In years to come, when we look back at 2014, we will see it as the year of two political parties – UKIP and the SNP. 2013 saw UKIP break through into local councils and creep up the opinion polls. 2014, however saw the party consistently in third place in opinion polls from every major polling company, win the European elections and win two seats in parliament at by-elections. This was an unprecedented performance and has begun to fundamentally shift the nature of British politics, both in policy terms, but also in how we understand electoral behaviour.
by Chris Jarvis
1. UKIP will win between 10-15% of the vote in May
All pollsters had UKIP at somewhere between 12 and 18% in their final polls of the year. Which of these is more accurate, is impossible to know – we are in uncharted territory in terms of using opinion polls to predict a UKIP result of significance in a general election. However, what is likely is that in the final few days of the election campaign, a fairly sizeable amount of those currently saying they will vote UKIP will get cold feet, and vote for one of the traditional ‘big three’ parties. Traditional Labour currently flirting with UKIP will fear that in doing so they will let the Tories in and vice versa. Tactical voting will slim the UKIP vote in the election, but not by much.Continue Reading
by Chris Jarvis
I am loathe to further add to the column inches that have been devoted to UKIP. The problem is that we haven’t yet spent enough time talking about them.
This might seem a bizarre assertion, seeing as it is seemingly impossible to open a newspaper, look at a Facebook feed or watch a news bulletin without seeing a sprinkling of purple and yellow, but where we’ve gone wrong is that we haven’t been talking about UKIP in the right way. Up to now, we’ve been talking about the abhorrent views of UKIP members, the media obsession and pontificated and theorised on explanations for their popularity and support. What we’ve failed to spend enough time talking about is how we’re going to beat them.
by Georgia Elander
Things are looking good for the Green Party. This week the Green candidate in the Rochester and Strood by-election won nearly five times as many votes as the Liberal Democrat candidate; a YouGov poll revealed that the percentage of people who would vote for a Green candidate with a chance of winning is greater than the percentage of people who would vote for a UKIP candidate who could win; and this week too, the Greens polled at 8% nationally – a record high. In recent weeks, the party have outpolled the Lib Dems on several occasions, and membership as well as vote share is rising – the party has grown 80% this year alone.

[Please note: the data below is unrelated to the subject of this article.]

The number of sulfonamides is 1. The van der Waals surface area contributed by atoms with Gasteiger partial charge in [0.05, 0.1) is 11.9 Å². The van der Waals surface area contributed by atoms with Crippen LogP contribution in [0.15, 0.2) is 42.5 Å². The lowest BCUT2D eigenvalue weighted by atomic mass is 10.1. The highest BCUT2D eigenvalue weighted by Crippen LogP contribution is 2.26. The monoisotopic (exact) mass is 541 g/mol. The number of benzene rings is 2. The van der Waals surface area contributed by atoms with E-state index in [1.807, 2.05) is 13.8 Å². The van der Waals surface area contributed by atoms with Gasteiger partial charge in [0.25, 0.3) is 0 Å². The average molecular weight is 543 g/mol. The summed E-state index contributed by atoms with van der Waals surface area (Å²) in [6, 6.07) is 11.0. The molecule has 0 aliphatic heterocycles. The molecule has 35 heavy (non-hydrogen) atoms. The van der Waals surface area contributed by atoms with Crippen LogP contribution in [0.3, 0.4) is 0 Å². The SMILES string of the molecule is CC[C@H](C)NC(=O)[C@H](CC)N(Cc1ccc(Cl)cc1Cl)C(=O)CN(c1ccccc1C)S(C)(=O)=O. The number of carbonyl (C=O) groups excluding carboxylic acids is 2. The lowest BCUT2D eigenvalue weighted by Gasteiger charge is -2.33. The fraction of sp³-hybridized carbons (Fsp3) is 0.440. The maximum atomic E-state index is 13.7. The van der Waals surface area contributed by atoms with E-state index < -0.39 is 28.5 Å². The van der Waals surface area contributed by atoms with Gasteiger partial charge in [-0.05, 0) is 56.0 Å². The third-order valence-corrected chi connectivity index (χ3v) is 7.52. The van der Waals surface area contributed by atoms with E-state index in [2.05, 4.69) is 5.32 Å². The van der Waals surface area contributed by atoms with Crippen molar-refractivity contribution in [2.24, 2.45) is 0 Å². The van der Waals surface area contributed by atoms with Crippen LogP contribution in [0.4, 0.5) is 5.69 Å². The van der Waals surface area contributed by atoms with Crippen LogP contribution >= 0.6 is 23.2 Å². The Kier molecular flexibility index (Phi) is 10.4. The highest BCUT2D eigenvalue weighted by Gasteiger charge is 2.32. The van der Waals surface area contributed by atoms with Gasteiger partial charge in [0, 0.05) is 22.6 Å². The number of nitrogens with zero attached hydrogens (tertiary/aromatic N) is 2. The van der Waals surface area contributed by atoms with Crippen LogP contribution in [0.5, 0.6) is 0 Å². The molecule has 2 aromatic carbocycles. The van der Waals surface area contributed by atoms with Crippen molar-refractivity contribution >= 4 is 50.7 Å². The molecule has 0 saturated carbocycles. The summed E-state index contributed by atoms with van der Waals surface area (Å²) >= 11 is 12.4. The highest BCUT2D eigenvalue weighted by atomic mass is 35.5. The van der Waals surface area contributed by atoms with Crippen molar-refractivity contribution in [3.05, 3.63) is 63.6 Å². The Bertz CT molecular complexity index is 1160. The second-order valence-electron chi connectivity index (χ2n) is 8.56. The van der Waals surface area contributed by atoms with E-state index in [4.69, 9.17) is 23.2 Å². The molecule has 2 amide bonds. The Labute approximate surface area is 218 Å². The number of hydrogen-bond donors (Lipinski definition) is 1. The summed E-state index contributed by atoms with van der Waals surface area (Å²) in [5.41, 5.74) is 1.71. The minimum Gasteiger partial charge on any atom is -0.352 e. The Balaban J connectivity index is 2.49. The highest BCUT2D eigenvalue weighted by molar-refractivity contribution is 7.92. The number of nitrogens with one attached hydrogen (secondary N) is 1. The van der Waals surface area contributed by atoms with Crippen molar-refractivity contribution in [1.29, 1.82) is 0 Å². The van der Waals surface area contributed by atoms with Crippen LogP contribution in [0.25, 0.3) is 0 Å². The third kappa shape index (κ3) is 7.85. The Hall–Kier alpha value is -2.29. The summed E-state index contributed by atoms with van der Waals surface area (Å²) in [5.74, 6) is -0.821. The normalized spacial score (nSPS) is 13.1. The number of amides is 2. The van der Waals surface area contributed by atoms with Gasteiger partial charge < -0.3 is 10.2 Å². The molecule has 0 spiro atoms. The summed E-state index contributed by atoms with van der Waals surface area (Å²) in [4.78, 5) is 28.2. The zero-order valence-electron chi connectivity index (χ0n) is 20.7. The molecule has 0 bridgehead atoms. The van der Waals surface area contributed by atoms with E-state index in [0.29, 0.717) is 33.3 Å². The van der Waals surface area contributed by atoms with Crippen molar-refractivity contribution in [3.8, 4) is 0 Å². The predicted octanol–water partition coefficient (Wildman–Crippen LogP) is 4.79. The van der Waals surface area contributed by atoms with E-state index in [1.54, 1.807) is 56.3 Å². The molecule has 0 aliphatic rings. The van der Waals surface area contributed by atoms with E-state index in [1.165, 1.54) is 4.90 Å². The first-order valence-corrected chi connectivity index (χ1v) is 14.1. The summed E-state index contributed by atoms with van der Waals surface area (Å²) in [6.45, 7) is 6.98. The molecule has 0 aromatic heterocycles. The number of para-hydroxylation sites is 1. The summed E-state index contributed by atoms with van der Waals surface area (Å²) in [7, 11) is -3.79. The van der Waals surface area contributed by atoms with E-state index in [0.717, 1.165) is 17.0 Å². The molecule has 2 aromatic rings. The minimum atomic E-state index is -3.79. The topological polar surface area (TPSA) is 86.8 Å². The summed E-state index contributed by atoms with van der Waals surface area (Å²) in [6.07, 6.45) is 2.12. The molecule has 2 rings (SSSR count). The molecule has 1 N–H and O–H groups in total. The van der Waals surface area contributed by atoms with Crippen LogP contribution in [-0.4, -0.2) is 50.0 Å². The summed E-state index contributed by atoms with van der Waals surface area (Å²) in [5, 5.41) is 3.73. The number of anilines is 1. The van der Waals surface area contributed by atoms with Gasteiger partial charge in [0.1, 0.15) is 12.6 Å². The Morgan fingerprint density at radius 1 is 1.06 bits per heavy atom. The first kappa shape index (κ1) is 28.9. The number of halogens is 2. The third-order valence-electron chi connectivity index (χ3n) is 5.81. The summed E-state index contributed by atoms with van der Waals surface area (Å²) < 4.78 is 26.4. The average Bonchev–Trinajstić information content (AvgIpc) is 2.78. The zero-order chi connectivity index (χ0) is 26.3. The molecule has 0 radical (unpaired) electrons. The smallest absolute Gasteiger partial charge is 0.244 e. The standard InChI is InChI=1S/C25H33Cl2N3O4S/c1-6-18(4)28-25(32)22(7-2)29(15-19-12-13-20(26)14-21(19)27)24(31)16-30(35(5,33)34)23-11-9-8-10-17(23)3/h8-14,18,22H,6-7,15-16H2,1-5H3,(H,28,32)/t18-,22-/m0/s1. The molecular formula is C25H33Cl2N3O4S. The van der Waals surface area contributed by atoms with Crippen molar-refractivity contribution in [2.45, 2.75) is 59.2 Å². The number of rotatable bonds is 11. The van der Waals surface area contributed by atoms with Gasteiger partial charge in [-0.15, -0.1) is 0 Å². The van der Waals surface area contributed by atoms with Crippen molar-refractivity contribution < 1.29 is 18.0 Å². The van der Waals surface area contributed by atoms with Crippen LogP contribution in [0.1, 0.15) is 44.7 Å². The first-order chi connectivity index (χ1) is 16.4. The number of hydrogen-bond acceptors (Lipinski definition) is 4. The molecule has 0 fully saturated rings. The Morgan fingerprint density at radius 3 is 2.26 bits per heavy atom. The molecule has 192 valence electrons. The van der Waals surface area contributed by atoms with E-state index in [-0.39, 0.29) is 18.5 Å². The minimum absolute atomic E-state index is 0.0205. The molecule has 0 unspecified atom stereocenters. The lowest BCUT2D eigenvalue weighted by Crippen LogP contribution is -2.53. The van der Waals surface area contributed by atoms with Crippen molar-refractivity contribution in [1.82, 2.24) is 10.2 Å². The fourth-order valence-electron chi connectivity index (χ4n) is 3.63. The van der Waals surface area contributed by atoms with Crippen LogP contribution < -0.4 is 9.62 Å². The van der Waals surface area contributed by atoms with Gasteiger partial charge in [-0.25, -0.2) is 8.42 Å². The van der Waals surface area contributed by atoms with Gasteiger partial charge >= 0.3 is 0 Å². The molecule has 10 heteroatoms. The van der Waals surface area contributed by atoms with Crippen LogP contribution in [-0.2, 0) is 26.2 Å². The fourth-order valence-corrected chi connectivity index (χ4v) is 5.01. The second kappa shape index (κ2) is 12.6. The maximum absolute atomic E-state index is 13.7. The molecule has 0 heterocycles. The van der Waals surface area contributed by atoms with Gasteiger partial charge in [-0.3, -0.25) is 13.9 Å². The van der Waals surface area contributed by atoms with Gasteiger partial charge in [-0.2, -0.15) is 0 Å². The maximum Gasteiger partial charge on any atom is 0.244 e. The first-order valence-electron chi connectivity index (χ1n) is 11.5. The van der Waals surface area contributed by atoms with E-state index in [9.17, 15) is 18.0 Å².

When you look at the current political landscape of the UK, this success is not really surprising.Continue Reading
by Nick O’Brien
We are Norwich is a broad anti-racist coalition formed to resist the visit of the English Defence League to Norwich in November 2011. We were supported back then actively by over twenty different local trade union branches, religious organisations, and community groups. We also received support from the Union of UEA Students. Since then we have kept active, holding a carnival in support of immigration in the centre of Norwich, and putting on cultural evenings with musicians and poets such as Hollie McNish.
by Mattie Carter.
As Russell Brand and his particular form of revolutionary politics has seemingly become the popular voice of the disillusioned left in recent months, disengagement from electoral politics among us seems more and more prevalent. Brand’s views on the current political system are legitimate, insightful even, but as many left wing commentators have written in recent months, his conclusions are at best incomplete and, at worst, highly dangerous. Given the rise of UKIP and the right across Europe and growing inequality, it is important for us to acknowledge that revolution and evolution are not mutually exclusive. Continue Reading
by Elliot Folan
In the last month, two student unions have held referendums on whether to be part of the National Union of Students (NUS). The first, in Oxford, saw 52% vote in favour of leaving the NUS – a result which was later reversed after it was discovered that 1,000 anti-NUS votes had been cast fraudulently. The second, in York, saw 65% of student voters back the idea of remaining in the NUS. In both cases, the referendums were held in exam season, with turnout at 15% in Oxford and just 7% in York. Although neither referendum ultimately saw the unions leave the NUS, both the campaigns and the initial Oxford result brought to the fore the many issues that students have raised with the NUS.
by Chris Jarvis.
With results from all countries except Ireland, the European elections depict a bleak picture. Across the continent, an array of hard right parties has seen electoral success as the vote has swung in their direction. Ranging from the latent, little Englander racism of UKIP, to the Muslim hating nationalism of the Front Nationale and the openly fascistic Golden Dawn, they all, at root, have a core based in the politics of division, the politics of fear and the politics of hate.
Of course, they are not all the same. UKIP are not wholly comparable to Golden Dawn, whose representatives have holocaust deniers among their ranks or Hungary’s Jobbik, whose Deputy Parliamentary leader has referred to those with Jewish ancestry as a threat to their nation’s security. To claim them as the same would be to downplay the truly repugnant and terrifying anti-Semitism of some of the parties who will be taking seats in the new European parliament.